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Catherine Reinke - Assistant Professor

Murdock 212
503-883-2363
creinke@linfield.edu

https://catfiles.linfield.edu/People/Faculty/creinke/public/index.htm

Education: B.A., Biology and English, Carleton College; Ph.D., Molecular Genetics and Cell Biology, University of Chicago

Academic Interests:
I am interested in how cells use their genomes. Specifically, my lab is interested in furthering our understanding of the cellular mechanisms and developmental roles of microRNAs, one class of small, non-coding ribonucleic acid (RNA) essential to plants and animals. I am also interested in facilitating public understanding and appreciation of science and scientific research.

Publications:


  • Pressman S, Reinke CA, Wang XH and RW Carthew. (2012). A Systematic Genetic Screen to Dissect the MicroRNA Pathway in Drosophila. Genes Genomes Genetics 2(4):437-48.

  • Cassidy J, Li X, Reinke CA and RW Carthew. (2009). A microRNA imparts robustness against environmental fluctuation during development. Cell 137(2):273-82.

  • Reinke CA and RW Carthew. (2008). BMP signaling goes posttranscriptional in a microRNA sort of way. Developmental Cell 15(2):174-175.

  • Reinke CA and SR Singer. (2007). From Observers to Participants: joining the scientific  community. Building Intellectual Community through Collaboration. College City Publications, Northfield, MN.

  • Losev E, Reinke CA, Jellen J, Strongin DE, Bevis BJ and  BS Glick. (2006). Golgi Maturation in Living Yeast. Nature 441(7096):1002-6.

  • Reinke CA, Kozik P and BS Glick. (2004). Golgi inheritance in small buds of Saccharomyces cerevisiae is linked to endoplasmic reticulum inheritance. Proc Natl Acad Sci U S A. 101(52):18018-23.

  • Soderholm J, Bhattacharyya D, Strongin D, Markovitz V, Connerly PL, Reinke CA and BS Glick. (2003). The transitional ER localization mechanism of Pichia pastoris Sec12. Developmental Cell 6(5):649-59.

  • Bevis BJ, Hammond AT, Reinke CA and BS Glick. (2002). De novo formation of transitional ER sites and Golgi structures in Pichia pastoris. Nature Cell Biology (10):750-6.

  • Rossanese OW, Reinke CA, Bevis BJ, Hammond AT, Sears IB, O'Connor J and BS Glick. (2001). A role for actin, Cdc1p, and Myo2p in the inheritance of late Golgi elements in Saccharomyces cerevisiae. Journal of Cell Biology 153(1):47-62.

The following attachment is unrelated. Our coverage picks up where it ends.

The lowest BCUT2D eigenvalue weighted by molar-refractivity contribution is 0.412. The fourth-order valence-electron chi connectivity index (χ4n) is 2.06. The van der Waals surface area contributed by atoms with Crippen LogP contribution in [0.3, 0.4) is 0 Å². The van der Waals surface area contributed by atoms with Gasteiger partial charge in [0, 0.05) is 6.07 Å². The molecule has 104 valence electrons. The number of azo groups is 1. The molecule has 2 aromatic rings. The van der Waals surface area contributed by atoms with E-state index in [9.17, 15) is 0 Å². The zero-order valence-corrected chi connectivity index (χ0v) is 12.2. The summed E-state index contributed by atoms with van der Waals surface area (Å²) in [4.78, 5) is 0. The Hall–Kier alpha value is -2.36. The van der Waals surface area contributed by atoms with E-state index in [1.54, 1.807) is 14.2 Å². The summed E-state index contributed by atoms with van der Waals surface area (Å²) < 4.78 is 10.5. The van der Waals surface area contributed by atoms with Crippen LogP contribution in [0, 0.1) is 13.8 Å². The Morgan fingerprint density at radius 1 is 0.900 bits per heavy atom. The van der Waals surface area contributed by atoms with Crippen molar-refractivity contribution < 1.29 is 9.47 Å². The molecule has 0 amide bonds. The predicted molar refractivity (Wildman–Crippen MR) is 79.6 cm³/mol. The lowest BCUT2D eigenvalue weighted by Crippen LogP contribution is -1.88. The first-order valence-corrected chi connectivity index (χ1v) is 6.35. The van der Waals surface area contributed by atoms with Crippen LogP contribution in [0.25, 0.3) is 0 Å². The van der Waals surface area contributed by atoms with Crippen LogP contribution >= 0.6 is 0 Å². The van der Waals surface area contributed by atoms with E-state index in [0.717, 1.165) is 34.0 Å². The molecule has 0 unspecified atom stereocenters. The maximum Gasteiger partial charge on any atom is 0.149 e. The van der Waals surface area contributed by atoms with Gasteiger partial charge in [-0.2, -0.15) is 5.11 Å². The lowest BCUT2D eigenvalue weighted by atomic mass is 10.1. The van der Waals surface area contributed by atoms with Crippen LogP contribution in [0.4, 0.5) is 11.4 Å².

• Singer S, Sollinger J, Maki S, Fishbach J, Short B, Reinke C, Fick J, Cox L, McCall A and H. Mullen. (1999). Inflorescence Architecture: a developmental genetics approach. Botanical Review 65:385-410.

Lab Introduction:

My lab is trying to determine exactly how cells silence genes through the process of RNA interference (RNAi). Specifically, we investigate microRNAs (miRNAs), a class of small, non-coding RNA molecules that silence gene expression. miRNAs and RNAi are of great interest to those at the interface of basic research and medicine, in part because aberrant miRNA profiles are emblematic of numerous disease states, and RNAi-based therapeutics are currently being developed. Determining the fundamental principles of miRNA-mediated gene silencing in biological pathways is essential to the success of RNAi-based therapeutics, which employ the common machinery of gene silencing.

At present, key molecules in the miRNA pathway have been discovered, but identification and characterization of downstream and regulatory factors is lacking. My lab is carrying out genetic and biochemical studies in Drosophila melanogaster to identify and characterize requirements for miRNA activity, in order to elucidate the mechanism of miRNA activity in vivo. My goal is to conduct research that furthers our understanding of biology while engaging and inspiring students.

Specifically, the work of my lab members is guided by two broad questions: 1. How do organisms orchestrate miRNA function and regulation in vivo? and 2. What are the roles of specific miRNAs in the Drosophila visual system?